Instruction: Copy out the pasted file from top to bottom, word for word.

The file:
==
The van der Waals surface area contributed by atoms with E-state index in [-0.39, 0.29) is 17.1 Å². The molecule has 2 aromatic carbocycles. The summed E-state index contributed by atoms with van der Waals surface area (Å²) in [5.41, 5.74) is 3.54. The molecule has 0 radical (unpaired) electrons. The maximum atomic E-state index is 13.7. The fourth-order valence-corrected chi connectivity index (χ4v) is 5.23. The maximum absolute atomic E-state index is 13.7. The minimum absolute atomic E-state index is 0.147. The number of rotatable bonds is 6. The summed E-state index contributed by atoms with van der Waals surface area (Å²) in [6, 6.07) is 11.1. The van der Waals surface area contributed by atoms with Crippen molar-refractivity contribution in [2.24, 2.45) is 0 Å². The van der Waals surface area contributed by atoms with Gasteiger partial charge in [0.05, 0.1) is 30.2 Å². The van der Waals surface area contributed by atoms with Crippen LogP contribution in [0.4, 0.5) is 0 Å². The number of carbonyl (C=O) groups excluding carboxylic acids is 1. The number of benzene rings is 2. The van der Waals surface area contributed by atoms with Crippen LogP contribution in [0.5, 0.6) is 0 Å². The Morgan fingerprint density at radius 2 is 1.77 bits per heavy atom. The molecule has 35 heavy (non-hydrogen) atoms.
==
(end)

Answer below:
The van der Waals surface area contributed by atoms with E-state index in [-0.39, 0.29) is 17.1 Å². The molecule has 2 aromatic carbocycles. The summed E-state index contributed by atoms with van der Waals surface area (Å²) in [5.41, 5.74) is 3.54. The molecule has 0 radical (unpaired) electrons. The maximum atomic E-state index is 13.7. The fourth-order valence-corrected chi connectivity index (χ4v) is 5.23. The maximum absolute atomic E-state index is 13.7. The minimum absolute atomic E-state index is 0.147. The number of rotatable bonds is 6. The summed E-state index contributed by atoms with van der Waals surface area (Å²) in [6, 6.07) is 11.1. The van der Waals surface area contributed by atoms with Crippen molar-refractivity contribution in [2.24, 2.45) is 0 Å². The van der Waals surface area contributed by atoms with Gasteiger partial charge in [0.05, 0.1) is 30.2 Å². The van der Waals surface area contributed by atoms with Crippen LogP contribution in [0.4, 0.5) is 0 Å². The number of carbonyl (C=O) groups excluding carboxylic acids is 1. The number of benzene rings is 2. The van der Waals surface area contributed by atoms with Crippen LogP contribution in [0.5, 0.6) is 0 Å². The Morgan fingerprint density at radius 2 is 1.77 bits per heavy atom. The molecule has 35 heavy (non-hydrogen) atoms.